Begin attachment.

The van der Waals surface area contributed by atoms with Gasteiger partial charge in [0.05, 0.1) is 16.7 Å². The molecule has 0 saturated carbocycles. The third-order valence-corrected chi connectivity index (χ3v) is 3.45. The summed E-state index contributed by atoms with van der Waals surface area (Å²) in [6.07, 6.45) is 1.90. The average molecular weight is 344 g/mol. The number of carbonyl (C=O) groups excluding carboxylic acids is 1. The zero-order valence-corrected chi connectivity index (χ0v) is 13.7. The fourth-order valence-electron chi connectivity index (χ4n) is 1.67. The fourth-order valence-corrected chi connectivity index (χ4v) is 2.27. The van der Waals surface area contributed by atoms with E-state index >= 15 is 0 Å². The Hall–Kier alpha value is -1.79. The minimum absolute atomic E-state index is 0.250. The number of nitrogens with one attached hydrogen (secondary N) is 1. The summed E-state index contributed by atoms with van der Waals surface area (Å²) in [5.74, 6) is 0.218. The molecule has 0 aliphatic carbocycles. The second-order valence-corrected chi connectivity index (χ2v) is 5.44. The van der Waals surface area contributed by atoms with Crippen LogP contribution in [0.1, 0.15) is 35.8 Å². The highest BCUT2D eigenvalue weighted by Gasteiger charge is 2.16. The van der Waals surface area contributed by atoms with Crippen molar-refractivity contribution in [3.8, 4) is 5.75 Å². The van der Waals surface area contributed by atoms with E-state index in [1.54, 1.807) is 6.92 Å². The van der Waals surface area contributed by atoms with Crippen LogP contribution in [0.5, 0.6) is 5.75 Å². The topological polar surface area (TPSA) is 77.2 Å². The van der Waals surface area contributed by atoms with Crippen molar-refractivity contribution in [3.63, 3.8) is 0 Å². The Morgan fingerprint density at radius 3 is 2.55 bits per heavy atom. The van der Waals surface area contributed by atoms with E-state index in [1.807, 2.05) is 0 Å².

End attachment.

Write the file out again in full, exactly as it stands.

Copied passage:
The van der Waals surface area contributed by atoms with Gasteiger partial charge in [0.05, 0.1) is 16.7 Å². The molecule has 0 saturated carbocycles. The third-order valence-corrected chi connectivity index (χ3v) is 3.45. The summed E-state index contributed by atoms with van der Waals surface area (Å²) in [6.07, 6.45) is 1.90. The average molecular weight is 344 g/mol. The number of carbonyl (C=O) groups excluding carboxylic acids is 1. The zero-order valence-corrected chi connectivity index (χ0v) is 13.7. The fourth-order valence-electron chi connectivity index (χ4n) is 1.67. The fourth-order valence-corrected chi connectivity index (χ4v) is 2.27. The van der Waals surface area contributed by atoms with E-state index >= 15 is 0 Å². The Hall–Kier alpha value is -1.79. The minimum absolute atomic E-state index is 0.250. The number of nitrogens with one attached hydrogen (secondary N) is 1. The summed E-state index contributed by atoms with van der Waals surface area (Å²) in [5.74, 6) is 0.218. The molecule has 0 aliphatic carbocycles. The second-order valence-corrected chi connectivity index (χ2v) is 5.44. The van der Waals surface area contributed by atoms with Crippen LogP contribution in [0.1, 0.15) is 35.8 Å². The highest BCUT2D eigenvalue weighted by Gasteiger charge is 2.16. The van der Waals surface area contributed by atoms with Crippen molar-refractivity contribution in [3.8, 4) is 5.75 Å². The van der Waals surface area contributed by atoms with E-state index in [1.54, 1.807) is 6.92 Å². The van der Waals surface area contributed by atoms with Crippen LogP contribution in [0.5, 0.6) is 5.75 Å². The topological polar surface area (TPSA) is 77.2 Å². The van der Waals surface area contributed by atoms with Crippen molar-refractivity contribution in [3.63, 3.8) is 0 Å². The Morgan fingerprint density at radius 3 is 2.55 bits per heavy atom. The van der Waals surface area contributed by atoms with E-state index in [1.807, 2.05) is 0 Å².